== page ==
Turkey’s Nuclear Move: Deciphering the Developments

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Philip Baxter
October 20, 2015

The following is an excerpt of an article published in the “Duck of Minerva” blog

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Prime Minister of Turkey Recep Tayyip Erdoğan. Image courtesy of wikimedia.

A recent article in theNational Interest by Hans Rühle, former Head of the Planning Staff in the German Ministry of Defense, argues that Turkey is positioning itself similarly to Iran in its leveraging of civilian nuclear power for potential nuclear weapons breakout capability. His argument, meant largely to justify German spying on the NATO-ally, posits that since Turkey is developing nuclear power plants, potentially developing its own nuclear fuel production capacity, and does not have a provision for spent nuclear fuel to be return to suppliers (a provision not necessary if producing fuel domestically), it is obviously shadowing the Iranian proliferation formula. These arguments are significantly flawed. While the Turkish movement into the nuclear arena could be afforded more clarity, particularly on the heels of a decade of efforts to corral the Iranian program, nefarious purposes should not be assumed; nor, are they immediately apparent. […]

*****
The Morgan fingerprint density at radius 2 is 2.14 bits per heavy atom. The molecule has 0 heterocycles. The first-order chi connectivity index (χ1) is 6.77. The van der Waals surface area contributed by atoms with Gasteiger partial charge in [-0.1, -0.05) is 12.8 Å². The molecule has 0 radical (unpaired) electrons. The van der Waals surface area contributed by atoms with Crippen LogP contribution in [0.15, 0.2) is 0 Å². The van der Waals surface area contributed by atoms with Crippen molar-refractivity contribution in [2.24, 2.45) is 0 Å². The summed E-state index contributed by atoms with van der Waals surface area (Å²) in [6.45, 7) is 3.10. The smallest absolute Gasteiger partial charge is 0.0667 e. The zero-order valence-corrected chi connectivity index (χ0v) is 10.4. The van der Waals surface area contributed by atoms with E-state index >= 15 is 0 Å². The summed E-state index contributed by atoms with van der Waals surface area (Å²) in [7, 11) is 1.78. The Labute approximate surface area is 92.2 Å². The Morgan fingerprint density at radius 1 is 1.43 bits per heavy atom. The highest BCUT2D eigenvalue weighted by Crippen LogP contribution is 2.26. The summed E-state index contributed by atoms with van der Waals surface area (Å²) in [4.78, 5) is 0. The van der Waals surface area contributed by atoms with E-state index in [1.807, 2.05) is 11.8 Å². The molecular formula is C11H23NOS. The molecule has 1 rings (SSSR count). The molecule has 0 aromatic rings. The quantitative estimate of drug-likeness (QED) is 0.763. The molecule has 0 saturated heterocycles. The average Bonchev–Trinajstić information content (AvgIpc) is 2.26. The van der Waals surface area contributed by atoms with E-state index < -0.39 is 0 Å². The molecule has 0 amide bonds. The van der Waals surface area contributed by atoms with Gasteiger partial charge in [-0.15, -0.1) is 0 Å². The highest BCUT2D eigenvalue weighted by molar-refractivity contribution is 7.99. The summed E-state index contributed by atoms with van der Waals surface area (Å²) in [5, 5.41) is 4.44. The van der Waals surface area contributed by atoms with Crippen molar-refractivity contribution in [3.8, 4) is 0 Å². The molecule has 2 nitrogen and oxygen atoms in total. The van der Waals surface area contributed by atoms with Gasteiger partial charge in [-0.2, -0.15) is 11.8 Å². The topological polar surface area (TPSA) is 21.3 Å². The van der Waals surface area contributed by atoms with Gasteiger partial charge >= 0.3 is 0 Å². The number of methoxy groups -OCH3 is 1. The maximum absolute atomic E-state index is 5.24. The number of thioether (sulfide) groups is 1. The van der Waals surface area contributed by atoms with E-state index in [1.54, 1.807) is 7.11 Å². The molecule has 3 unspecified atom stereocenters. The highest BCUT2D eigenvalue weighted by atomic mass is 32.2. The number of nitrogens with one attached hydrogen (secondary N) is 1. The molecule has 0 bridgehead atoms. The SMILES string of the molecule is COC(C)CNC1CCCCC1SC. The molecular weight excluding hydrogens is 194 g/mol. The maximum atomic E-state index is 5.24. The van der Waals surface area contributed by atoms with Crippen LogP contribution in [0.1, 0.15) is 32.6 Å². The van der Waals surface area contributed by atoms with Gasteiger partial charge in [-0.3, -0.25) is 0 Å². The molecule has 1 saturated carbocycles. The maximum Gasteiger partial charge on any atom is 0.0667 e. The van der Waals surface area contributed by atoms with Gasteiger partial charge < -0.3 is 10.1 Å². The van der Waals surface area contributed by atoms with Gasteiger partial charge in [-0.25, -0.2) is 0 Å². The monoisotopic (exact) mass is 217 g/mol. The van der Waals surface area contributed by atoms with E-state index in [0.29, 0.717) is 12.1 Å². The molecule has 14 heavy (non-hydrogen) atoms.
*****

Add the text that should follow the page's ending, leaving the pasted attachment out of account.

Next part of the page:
The type of reactor that is used is also important. The reactor models that Turkey plans to build make hiding illicit activities, such as diverting material, difficult. Reloading the fuel in the models being sought halts reactor operations and would stop operations for days or weeks at time. […]

Turkey’s external security outlook and alliance structure are also dramatically different than that of Iran’s. Scholars have examined in depth the determinants of proliferation, with security demands often found to be the primary motivating factor. However, Philipp Bleek and Eric Lorber, among others, have found that security guarantees significantly reduce the likelihood for proliferation. While Iran could be said to have sponsor states in China and Russia, these relationships are largely driven by economic interests and self-interested foreign policy. Conversely, Turkey is a long-standing member of the NATO alliance. The Article V security guarantee ensures Turkey’s existential security. Iran lacked this protection. […]

Read the full analysis at Duckofminerva.com.

 

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